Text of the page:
On today’s edition of “The System is Broken,” New Hampshire police called in the SWAT team to deal with a man who was paying a parking ticket in pennies… yes, really.
When Billy Spaulding visited City Hall in Manchester, New Hampshire, with a 5-gallon bucket of pennies last week, and attempted to pay the $75 fine for parking in front of a fire hydrant, he was met with some resistance.
As the Free Thought Project reported:
“After approaching the country clerk, notifying him he was paying his fine in cash, and attempting to present the pennies to the government employee, the clerk sternly refused to take his form of payment. ‘You’re not paying it like this!’ he said. ‘Did we do this to you?…Did I do this to you?’ the clerk asked. ‘Yes. You did…You have to accept this. This is how I’m paying,’ he said. ‘Laugh all you want, I’m not playing around. I’m not having an argument here. I’m just here to pay my fine.’ The clerk reminded Spaulding he’d called police.”
The officers that dealt with the former U.S. Marine seemed more concerned with whether or not he had a bank account, which, quite frankly, is none of their business!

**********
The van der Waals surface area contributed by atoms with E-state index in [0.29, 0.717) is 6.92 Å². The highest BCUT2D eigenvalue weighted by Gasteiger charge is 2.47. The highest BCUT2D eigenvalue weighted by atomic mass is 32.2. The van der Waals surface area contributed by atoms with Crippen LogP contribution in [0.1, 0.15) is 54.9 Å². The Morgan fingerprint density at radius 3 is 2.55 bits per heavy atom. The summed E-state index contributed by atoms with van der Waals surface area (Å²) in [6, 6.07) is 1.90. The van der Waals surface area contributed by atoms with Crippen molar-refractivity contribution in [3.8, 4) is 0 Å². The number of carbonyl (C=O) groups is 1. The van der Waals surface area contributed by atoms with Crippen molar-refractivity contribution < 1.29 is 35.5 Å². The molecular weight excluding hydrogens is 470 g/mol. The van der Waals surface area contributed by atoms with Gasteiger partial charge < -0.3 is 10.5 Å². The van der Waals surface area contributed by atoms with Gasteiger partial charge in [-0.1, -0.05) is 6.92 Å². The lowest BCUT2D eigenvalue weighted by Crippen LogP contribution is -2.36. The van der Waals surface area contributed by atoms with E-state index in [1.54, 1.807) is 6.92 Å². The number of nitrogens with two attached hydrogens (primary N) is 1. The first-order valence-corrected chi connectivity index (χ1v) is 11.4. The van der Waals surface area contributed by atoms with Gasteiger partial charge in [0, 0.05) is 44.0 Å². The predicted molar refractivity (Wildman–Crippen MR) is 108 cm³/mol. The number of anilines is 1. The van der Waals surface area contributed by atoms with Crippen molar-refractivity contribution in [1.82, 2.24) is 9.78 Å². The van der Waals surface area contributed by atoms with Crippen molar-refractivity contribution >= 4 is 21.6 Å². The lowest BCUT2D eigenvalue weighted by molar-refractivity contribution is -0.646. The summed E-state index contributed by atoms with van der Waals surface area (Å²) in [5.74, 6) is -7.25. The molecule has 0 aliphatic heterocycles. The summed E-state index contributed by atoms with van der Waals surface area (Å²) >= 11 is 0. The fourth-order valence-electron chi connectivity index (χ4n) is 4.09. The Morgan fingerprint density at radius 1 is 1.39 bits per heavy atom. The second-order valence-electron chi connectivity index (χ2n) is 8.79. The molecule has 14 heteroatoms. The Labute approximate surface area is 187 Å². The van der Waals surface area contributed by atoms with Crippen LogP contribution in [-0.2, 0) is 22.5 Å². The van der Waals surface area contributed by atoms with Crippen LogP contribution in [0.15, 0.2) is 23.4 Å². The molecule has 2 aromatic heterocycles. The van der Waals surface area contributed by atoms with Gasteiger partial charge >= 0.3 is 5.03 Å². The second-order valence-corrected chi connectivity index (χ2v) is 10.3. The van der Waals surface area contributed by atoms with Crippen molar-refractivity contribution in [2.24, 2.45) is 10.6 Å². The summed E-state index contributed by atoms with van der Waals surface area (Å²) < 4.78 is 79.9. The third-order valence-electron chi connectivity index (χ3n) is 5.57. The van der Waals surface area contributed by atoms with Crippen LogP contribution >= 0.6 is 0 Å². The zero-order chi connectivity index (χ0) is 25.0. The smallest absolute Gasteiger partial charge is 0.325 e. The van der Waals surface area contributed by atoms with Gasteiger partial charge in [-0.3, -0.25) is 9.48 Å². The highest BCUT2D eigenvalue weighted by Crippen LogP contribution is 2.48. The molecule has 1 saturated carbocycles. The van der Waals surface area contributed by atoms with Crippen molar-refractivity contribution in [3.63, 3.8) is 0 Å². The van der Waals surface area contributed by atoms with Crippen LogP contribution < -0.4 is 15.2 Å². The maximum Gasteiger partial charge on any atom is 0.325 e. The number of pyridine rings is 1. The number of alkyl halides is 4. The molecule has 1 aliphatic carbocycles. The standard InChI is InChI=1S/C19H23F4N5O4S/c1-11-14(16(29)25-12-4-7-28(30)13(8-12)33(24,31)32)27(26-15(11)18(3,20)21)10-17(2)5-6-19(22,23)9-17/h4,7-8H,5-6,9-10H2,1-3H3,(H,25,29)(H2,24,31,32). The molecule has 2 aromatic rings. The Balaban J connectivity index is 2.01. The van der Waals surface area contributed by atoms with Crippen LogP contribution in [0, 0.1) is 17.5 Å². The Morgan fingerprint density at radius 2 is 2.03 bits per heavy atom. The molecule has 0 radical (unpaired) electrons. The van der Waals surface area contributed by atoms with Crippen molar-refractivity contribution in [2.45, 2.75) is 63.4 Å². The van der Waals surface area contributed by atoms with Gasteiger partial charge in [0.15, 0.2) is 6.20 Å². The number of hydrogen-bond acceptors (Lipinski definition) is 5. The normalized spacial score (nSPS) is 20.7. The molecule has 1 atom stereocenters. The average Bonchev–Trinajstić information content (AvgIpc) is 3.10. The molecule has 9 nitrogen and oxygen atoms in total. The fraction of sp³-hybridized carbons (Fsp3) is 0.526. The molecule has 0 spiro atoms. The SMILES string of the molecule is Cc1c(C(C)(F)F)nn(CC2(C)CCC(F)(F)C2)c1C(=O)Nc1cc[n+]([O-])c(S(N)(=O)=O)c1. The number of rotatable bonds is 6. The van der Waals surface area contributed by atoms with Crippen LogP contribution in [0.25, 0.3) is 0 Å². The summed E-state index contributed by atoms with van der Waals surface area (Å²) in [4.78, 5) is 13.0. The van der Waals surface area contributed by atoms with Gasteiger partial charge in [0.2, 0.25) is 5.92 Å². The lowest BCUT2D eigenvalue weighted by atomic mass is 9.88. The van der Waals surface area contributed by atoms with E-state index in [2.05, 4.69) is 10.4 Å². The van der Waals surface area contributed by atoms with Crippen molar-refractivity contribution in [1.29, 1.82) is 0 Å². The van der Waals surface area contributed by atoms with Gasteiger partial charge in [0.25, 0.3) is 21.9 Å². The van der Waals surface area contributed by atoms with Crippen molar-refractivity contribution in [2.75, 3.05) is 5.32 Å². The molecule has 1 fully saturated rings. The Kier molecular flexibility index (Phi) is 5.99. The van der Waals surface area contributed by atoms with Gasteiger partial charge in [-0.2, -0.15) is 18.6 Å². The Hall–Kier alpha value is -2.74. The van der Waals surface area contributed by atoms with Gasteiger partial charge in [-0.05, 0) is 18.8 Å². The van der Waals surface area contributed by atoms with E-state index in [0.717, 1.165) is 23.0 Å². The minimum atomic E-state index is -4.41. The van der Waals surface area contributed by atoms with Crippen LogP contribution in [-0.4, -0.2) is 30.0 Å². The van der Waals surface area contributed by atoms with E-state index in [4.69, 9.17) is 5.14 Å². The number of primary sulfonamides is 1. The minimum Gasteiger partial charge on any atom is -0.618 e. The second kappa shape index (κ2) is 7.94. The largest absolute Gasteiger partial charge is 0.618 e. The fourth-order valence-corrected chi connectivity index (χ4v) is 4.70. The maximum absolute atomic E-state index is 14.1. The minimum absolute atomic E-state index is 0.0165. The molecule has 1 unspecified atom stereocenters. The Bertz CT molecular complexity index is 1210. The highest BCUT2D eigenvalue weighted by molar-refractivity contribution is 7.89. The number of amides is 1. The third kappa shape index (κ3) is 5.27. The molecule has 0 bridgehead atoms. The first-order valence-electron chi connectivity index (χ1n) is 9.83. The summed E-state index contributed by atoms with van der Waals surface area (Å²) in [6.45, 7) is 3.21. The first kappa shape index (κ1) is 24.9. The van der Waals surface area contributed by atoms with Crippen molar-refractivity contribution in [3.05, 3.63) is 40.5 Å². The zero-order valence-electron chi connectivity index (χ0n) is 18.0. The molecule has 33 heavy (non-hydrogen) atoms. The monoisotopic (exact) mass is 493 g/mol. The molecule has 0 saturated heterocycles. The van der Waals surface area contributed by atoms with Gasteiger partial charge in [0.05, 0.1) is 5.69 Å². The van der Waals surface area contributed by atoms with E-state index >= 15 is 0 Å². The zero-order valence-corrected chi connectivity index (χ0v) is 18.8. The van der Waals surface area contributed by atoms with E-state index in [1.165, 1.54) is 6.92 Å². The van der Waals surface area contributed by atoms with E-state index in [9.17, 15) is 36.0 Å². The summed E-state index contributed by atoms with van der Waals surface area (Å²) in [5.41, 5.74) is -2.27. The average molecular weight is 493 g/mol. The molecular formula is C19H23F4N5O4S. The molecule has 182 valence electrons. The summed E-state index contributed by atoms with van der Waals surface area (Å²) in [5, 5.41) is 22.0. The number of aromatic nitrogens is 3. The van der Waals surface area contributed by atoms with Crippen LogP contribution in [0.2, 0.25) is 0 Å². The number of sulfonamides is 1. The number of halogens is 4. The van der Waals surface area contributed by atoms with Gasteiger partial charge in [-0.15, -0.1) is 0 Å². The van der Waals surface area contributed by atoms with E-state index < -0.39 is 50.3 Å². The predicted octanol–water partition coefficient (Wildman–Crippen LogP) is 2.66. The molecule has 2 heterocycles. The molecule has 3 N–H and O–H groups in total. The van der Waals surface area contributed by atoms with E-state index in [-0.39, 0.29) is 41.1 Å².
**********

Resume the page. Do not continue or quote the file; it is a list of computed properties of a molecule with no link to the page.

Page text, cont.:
The officers also told Spaulding’s friend that he was not allowed to film the encounter, because he did not tell the officers ahead of time that they would be recorded
Is it inconvenient for the state when someone pays a fine using 7,5000 pennies? Absolutely! But it’s not illegal. By attempting to pay a fine in coins, Spaulding was not breaking the law. By open-carrying in a city hall in New Hampshire, he was still not breaking law. And most importantly, by filming an encounter with a police officer in public, Spaulding’s friend was was still not breaking the law.
This is an example of an incident in which it really makes you wonder—why are these officers wasting so much effort harassing law-abiding, and what should they have been doing with their taxpayer-funded time instead?